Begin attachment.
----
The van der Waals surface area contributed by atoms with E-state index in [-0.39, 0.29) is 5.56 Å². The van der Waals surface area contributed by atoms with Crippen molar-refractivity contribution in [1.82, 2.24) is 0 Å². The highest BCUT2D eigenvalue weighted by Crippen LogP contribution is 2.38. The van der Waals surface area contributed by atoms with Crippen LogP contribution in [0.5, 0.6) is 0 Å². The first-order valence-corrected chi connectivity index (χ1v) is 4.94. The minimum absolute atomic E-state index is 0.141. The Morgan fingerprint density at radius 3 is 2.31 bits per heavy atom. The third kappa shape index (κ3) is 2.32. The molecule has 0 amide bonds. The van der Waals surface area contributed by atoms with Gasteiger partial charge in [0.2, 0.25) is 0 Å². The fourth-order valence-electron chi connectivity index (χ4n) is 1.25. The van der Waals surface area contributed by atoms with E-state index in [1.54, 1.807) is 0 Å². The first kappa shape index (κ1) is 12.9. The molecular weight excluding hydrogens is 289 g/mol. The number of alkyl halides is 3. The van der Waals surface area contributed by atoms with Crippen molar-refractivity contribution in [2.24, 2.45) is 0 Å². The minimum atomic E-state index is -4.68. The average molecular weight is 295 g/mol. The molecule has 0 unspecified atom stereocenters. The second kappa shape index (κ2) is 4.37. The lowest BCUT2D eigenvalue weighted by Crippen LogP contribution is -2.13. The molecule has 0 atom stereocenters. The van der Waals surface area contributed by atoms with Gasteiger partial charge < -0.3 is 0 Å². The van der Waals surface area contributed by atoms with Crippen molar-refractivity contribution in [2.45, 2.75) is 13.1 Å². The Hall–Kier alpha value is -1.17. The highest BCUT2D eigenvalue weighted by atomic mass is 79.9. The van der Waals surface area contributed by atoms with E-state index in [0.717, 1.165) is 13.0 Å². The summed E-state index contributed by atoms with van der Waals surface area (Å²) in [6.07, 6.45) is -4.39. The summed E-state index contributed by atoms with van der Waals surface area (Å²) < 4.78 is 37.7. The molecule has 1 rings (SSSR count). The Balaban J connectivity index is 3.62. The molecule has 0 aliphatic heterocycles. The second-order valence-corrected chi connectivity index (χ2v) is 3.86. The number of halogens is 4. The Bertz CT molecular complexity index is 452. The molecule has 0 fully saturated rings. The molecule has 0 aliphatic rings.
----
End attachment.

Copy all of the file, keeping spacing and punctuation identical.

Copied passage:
The van der Waals surface area contributed by atoms with E-state index in [-0.39, 0.29) is 5.56 Å². The van der Waals surface area contributed by atoms with Crippen molar-refractivity contribution in [1.82, 2.24) is 0 Å². The highest BCUT2D eigenvalue weighted by Crippen LogP contribution is 2.38. The van der Waals surface area contributed by atoms with Crippen LogP contribution in [0.5, 0.6) is 0 Å². The first-order valence-corrected chi connectivity index (χ1v) is 4.94. The minimum absolute atomic E-state index is 0.141. The Morgan fingerprint density at radius 3 is 2.31 bits per heavy atom. The third kappa shape index (κ3) is 2.32. The molecule has 0 amide bonds. The van der Waals surface area contributed by atoms with Gasteiger partial charge in [0.2, 0.25) is 0 Å². The fourth-order valence-electron chi connectivity index (χ4n) is 1.25. The van der Waals surface area contributed by atoms with E-state index in [1.54, 1.807) is 0 Å². The first kappa shape index (κ1) is 12.9. The molecular weight excluding hydrogens is 289 g/mol. The number of alkyl halides is 3. The van der Waals surface area contributed by atoms with Crippen molar-refractivity contribution in [2.24, 2.45) is 0 Å². The minimum atomic E-state index is -4.68. The average molecular weight is 295 g/mol. The molecule has 0 unspecified atom stereocenters. The second kappa shape index (κ2) is 4.37. The lowest BCUT2D eigenvalue weighted by Crippen LogP contribution is -2.13. The molecule has 0 atom stereocenters. The van der Waals surface area contributed by atoms with Gasteiger partial charge < -0.3 is 0 Å². The van der Waals surface area contributed by atoms with Crippen molar-refractivity contribution in [2.45, 2.75) is 13.1 Å². The Hall–Kier alpha value is -1.17. The highest BCUT2D eigenvalue weighted by atomic mass is 79.9. The van der Waals surface area contributed by atoms with E-state index in [0.717, 1.165) is 13.0 Å². The summed E-state index contributed by atoms with van der Waals surface area (Å²) in [6.07, 6.45) is -4.39. The summed E-state index contributed by atoms with van der Waals surface area (Å²) < 4.78 is 37.7. The molecule has 1 rings (SSSR count). The Balaban J connectivity index is 3.62. The molecule has 0 aliphatic heterocycles. The second-order valence-corrected chi connectivity index (χ2v) is 3.86. The number of halogens is 4. The Bertz CT molecular complexity index is 452. The molecule has 0 fully saturated rings. The molecule has 0 aliphatic rings.